My musical journey began 3 years ago, when I came to the UK. I was so excited to go to a new school and when I got my first violin I was amazed. At first I was terrified as all my classmates had already played violin for one year. This pushed me to work hard and try to be as good as my friends. It started off with school ensemble and got to the point where I am now, the MiSST orchestra; the most amazing group of young people anybody could be. I have taken part in many unforgettable events, including the most incredible concert last April (5th anniversary). I am so grateful to be involved in this programme and I would recommend it to every young musician.
I joined COLA Highbury Grove already playing the clarinet but through the MiSST program I excelled in music and in general at school. I was given the opportunity to play the cello which forced me out of my comfort zone and I joined the school senior orchestra in year 7. Everyone was older and better than me which made me practise hard and allowed me to meet new people. What really changed me as a musician was joining the Saturday school in year 8. The music was almost impossible and it felt like everyone was 100 times better than me. The constant performing and the fact that none of my friends attended boosted my confidence in a way that nothing else ever could have. Music improved my team work skills and multi-tasking ability which made me better in core subjects. It also gave me the motivation to focus and work hard because I knew that if I kept up my school work I would be allowed to continue music. Another vital thing that music did for me was that it made me feel like I belonged. I struggled, particularly in the lower school with being dyslexic. I felt stupid and behind everyone else but being a part of the music at HGS let me do something I loved and that I felt kind of good at. Being part of MiSST for the last 6 years has been amazing and is the reason I’ve done so well academically.
I began at Highbury Grove in 2011. I already had some musical experience, having learnt the violin for two years with Music First. Also during my time at Gillespie Primary School, I started learning the trumpet and piano. I joined Highbury Grove’s music specialist school in year 7, where I had double bass lessons for three years. Highbury Grove offered countless ensemble and performance opportunities which allowed me to really develop as a musician. I continued my trumpet playing in the school choir, orchestra, brass ensemble and in the pit band for the annual musical. Consequently, in 2015 I was put forward to attend the National Youth Orchestra Inspire Orchestra; an incredible course which offered a taste of life in the NYO. It was very and quickly advanced my development as a musician.I left Highbury Grove in 2016 to go to Woodhouse College Sixth Form but I remained connected to MiSST. At Saturday Music School I led the brass sectionals which challenged and improved my leadership skills. In 2017 I gained a seat at the London Schools Symphony Orchestra which was great fun and allowed me to keep up my love for orchestral playing. This year I am taking a gap year, having received an offer to study music at Cambridge next year. I still play in the LSSO and am currently an intern at MiSST where I support with admin and teaching in schools.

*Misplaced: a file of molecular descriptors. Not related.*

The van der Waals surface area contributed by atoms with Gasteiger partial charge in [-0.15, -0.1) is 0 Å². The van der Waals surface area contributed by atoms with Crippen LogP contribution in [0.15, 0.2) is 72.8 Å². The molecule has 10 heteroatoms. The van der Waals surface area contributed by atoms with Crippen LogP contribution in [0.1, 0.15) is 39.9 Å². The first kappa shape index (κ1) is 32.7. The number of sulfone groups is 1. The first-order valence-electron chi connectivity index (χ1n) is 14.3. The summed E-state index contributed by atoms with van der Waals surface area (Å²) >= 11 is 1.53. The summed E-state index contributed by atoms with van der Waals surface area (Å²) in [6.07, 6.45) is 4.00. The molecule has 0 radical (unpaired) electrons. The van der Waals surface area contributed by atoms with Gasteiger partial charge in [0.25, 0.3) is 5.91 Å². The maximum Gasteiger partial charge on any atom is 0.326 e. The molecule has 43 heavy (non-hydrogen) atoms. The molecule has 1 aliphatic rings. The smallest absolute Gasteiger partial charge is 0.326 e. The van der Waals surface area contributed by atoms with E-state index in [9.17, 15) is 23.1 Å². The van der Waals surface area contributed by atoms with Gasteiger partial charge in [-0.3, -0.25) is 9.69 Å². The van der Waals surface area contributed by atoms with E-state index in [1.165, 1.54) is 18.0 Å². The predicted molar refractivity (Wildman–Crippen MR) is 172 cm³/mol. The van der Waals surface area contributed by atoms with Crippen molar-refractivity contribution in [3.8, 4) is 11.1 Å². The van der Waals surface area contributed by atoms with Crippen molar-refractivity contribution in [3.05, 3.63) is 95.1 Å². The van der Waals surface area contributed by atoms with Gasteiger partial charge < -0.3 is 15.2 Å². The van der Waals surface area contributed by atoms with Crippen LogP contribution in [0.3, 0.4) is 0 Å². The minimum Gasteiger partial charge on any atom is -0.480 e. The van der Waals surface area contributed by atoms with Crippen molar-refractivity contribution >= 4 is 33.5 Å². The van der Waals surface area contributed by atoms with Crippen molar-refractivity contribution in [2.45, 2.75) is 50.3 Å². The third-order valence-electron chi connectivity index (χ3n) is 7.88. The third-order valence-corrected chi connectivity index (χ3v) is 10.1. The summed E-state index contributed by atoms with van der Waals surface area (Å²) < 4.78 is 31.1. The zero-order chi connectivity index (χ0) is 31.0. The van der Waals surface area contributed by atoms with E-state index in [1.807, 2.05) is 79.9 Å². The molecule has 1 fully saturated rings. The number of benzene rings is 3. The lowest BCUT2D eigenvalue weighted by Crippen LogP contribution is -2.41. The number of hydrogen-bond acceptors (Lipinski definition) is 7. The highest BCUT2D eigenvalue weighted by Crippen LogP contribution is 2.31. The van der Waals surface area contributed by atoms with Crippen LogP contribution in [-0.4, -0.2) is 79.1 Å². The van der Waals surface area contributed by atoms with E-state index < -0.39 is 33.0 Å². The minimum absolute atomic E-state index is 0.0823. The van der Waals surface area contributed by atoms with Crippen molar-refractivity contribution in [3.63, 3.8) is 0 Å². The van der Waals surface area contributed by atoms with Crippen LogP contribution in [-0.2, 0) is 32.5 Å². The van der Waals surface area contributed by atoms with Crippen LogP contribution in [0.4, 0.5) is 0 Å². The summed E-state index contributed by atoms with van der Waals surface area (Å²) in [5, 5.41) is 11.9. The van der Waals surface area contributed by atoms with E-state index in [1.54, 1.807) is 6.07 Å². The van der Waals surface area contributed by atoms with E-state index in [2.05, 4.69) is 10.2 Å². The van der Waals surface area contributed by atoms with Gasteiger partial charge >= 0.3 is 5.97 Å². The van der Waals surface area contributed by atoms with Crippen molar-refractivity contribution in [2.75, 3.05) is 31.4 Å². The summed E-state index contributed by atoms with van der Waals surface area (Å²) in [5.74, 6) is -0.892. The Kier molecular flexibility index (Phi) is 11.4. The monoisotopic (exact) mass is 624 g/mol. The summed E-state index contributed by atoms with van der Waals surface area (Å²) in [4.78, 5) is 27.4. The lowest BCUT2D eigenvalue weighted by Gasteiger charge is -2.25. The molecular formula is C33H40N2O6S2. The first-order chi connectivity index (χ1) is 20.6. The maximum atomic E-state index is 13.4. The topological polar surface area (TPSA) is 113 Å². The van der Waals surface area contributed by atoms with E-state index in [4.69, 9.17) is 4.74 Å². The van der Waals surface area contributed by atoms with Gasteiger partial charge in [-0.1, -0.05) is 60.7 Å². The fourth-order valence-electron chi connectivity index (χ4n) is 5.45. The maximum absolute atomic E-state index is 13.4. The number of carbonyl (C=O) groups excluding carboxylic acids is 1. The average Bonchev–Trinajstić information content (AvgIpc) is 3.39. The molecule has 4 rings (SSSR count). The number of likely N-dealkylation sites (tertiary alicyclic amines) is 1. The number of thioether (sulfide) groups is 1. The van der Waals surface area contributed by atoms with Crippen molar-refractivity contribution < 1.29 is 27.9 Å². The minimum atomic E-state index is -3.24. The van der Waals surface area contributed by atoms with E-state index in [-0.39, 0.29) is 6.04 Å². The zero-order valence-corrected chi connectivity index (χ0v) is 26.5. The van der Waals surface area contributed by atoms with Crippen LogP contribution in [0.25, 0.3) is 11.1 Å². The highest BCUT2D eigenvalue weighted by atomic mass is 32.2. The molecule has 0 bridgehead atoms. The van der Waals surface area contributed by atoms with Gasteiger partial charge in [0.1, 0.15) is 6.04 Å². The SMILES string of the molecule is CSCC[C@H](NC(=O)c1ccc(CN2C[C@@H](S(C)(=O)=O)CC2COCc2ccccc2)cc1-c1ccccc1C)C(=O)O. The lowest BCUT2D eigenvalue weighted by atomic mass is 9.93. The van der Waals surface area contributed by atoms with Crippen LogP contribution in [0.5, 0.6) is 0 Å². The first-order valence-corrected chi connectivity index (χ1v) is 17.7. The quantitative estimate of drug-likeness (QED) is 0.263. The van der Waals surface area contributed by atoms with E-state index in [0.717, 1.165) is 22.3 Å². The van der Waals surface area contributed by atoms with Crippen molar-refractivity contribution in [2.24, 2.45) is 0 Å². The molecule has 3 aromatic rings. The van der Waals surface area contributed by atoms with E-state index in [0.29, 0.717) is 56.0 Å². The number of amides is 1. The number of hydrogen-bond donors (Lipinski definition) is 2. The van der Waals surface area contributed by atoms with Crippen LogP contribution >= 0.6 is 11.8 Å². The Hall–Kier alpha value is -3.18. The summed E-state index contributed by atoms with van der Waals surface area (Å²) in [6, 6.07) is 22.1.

I started playing the flute when I was at Highbury Grove School at the age of 12. At the time I also took lessons on the cello but felt that my passion for music could personally be more expressive with the flute which led me to enjoy music-making more whilst studying at school. With the encouragement and determination that my teacher Marta Gonçalves gave me, I was able to push myself towards the ABRSM graded exams, and after 3 years, I managed to gain a distinction in my ABRSM Grade 8 exam. At this point I knew that I wanted to pursue towards music as a career in the future. With support and inspiration from my school and MiSST, I began applying to youth orchestras such as the London Schools’ Symphony Orchestra and the National Youth Orchestra of Great Britain of which I both gained places in during 2015 and 2016. My experiences with these youth orchestras will never be forgotten as they were very beneficial to my development and progression as a young musician. In aspiring towards a career in music, I decided that I wanted to apply to conservatories for further education, which led to gain a place at the Royal College of Music. Now currently in my 3rd year at RCM, I realise that so much has changed in my performing and my overall musicianship through the experiences I have gained. I have taken part in several performances with the RCM Philharmonic Orchestra which included pieces such as Tchaikovsky’s Symphony No.6 and Mozart’s Symphony No.35. I have also managed to take part in opportunities outside of RCM, which included a broadcasted performance on BBC Radio 3 of Errollyn Wallen’s ‘Mighty River’ with Orchestra X at the Hull City Hall, and most recently a performance of Brahms’ Requiem with the Brixton Chamber Orchestra. I hope to continue to experience different musical opportunities that will push me towards my goal of becoming a professional orchestral musician in the future
Frederick Bremer joined MiSST in September 2014 and this year nearly 600 students benefitted from the programme.